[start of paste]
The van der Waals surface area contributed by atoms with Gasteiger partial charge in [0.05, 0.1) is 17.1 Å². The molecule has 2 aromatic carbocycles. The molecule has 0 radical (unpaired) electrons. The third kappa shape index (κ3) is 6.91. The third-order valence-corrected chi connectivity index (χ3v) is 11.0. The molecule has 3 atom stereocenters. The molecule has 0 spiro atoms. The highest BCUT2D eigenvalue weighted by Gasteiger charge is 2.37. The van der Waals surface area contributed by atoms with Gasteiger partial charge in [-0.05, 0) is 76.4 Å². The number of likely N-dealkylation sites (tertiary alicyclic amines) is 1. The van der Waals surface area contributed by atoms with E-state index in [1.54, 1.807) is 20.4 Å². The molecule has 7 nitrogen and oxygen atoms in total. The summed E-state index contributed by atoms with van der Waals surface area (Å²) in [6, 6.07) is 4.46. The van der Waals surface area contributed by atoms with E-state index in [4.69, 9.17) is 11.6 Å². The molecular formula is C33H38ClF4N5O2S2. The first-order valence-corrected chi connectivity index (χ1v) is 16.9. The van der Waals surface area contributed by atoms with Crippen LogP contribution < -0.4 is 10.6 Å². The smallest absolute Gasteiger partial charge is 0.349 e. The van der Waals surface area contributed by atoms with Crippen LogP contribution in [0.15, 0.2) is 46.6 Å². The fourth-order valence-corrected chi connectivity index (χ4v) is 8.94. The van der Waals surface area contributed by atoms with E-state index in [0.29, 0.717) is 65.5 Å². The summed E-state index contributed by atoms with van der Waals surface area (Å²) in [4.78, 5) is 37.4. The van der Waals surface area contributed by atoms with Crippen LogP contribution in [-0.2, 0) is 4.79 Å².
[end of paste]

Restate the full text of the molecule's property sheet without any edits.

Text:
The van der Waals surface area contributed by atoms with Gasteiger partial charge in [0.05, 0.1) is 17.1 Å². The molecule has 2 aromatic carbocycles. The molecule has 0 radical (unpaired) electrons. The third kappa shape index (κ3) is 6.91. The third-order valence-corrected chi connectivity index (χ3v) is 11.0. The molecule has 3 atom stereocenters. The molecule has 0 spiro atoms. The highest BCUT2D eigenvalue weighted by Gasteiger charge is 2.37. The van der Waals surface area contributed by atoms with Gasteiger partial charge in [-0.05, 0) is 76.4 Å². The number of likely N-dealkylation sites (tertiary alicyclic amines) is 1. The van der Waals surface area contributed by atoms with E-state index in [1.54, 1.807) is 20.4 Å². The molecule has 7 nitrogen and oxygen atoms in total. The summed E-state index contributed by atoms with van der Waals surface area (Å²) in [6, 6.07) is 4.46. The van der Waals surface area contributed by atoms with E-state index in [4.69, 9.17) is 11.6 Å². The molecular formula is C33H38ClF4N5O2S2. The first-order valence-corrected chi connectivity index (χ1v) is 16.9. The van der Waals surface area contributed by atoms with Crippen LogP contribution < -0.4 is 10.6 Å². The smallest absolute Gasteiger partial charge is 0.349 e. The van der Waals surface area contributed by atoms with Crippen LogP contribution in [0.15, 0.2) is 46.6 Å². The fourth-order valence-corrected chi connectivity index (χ4v) is 8.94. The van der Waals surface area contributed by atoms with E-state index in [0.29, 0.717) is 65.5 Å². The summed E-state index contributed by atoms with van der Waals surface area (Å²) in [4.78, 5) is 37.4. The van der Waals surface area contributed by atoms with Crippen LogP contribution in [-0.2, 0) is 4.79 Å².